10 Unity Input System Best Practices

The new Input System in Unity is powerful and easy to use. Here are 10 best practices to follow when using it.

The Unity Input System is a powerful tool for creating user interfaces and managing user input. It allows developers to create custom input systems that can be used across multiple platforms. However, it can be difficult to get the most out of the system without following some best practices.

In this article, we will discuss 10 best practices for using the Unity Input System. We will cover topics such as creating custom input actions, setting up input axes, and using the Input System to create a more intuitive user experience. By following these best practices, you can ensure that your game or application is optimized for user input.

1. Use the new Input System

The new Input System is more efficient and easier to use than the legacy input system. It also allows for better control over how inputs are handled, making it easier to create custom controls that work with your game. Additionally, the new Input System supports multiple platforms, so you can easily port your game from one platform to another without having to rewrite all of your input code. Finally, the new Input System has a much cleaner API, which makes it easier to understand and debug.

2. Avoid using Update() for input processing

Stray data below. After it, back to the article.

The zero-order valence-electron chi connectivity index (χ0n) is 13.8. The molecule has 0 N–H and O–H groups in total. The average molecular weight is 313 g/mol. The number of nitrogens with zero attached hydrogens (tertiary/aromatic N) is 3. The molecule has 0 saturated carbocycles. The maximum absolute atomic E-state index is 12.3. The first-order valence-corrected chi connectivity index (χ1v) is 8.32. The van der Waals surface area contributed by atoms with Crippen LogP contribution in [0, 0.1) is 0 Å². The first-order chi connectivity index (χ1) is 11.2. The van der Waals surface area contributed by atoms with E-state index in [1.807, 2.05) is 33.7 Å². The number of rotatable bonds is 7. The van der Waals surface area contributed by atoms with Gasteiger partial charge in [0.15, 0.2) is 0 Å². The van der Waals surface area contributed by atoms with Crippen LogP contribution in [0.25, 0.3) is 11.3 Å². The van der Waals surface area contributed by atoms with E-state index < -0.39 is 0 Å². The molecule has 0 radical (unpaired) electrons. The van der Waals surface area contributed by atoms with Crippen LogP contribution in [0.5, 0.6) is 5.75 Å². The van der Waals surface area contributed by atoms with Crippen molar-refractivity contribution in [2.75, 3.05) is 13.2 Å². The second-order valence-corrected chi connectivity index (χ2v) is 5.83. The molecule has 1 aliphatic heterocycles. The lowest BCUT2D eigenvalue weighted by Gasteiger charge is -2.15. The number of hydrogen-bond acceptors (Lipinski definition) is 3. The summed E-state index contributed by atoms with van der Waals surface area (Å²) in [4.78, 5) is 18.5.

The Update() method is called once per frame, and if you’re using it to process input, then your game will be limited by the framerate. This means that if your game runs at 30 frames per second, then your input processing will only happen 30 times a second as well.

Instead of using Update(), use the new Input System’s events such as OnActionStarted or OnActionEnded. These events are triggered whenever an action occurs, regardless of the framerate, so they provide much more responsive input handling.

3. Use a singleton to access your controls from anywhere in the code

A singleton is a design pattern that allows you to access the same instance of an object from anywhere in your code. This means that if you have multiple scripts accessing the same input controls, they will all be using the same instance of the control. This makes it easier to keep track of changes and ensures that all scripts are working with the same data.

Using a singleton also helps to reduce code duplication and makes it easier to debug any issues related to input. It’s important to note that this best practice should only be used when necessary; for example, if you’re creating a game where multiple players can use different controllers, then it would make sense to create separate instances of the Input System for each player.

4. Create multiple action maps for different contexts and situations

Action maps are a great way to organize your input data and make it easier for developers to access. By creating multiple action maps, you can easily switch between different contexts or situations without having to manually change the bindings of each individual action. This makes it much easier to quickly adapt to changing game states or user preferences.

Additionally, by using multiple action maps, you can also create more complex control schemes that require multiple inputs at once. For example, if you have an action map for driving controls and another one for shooting controls, you can easily combine them into a single action map when the player is in a car while shooting.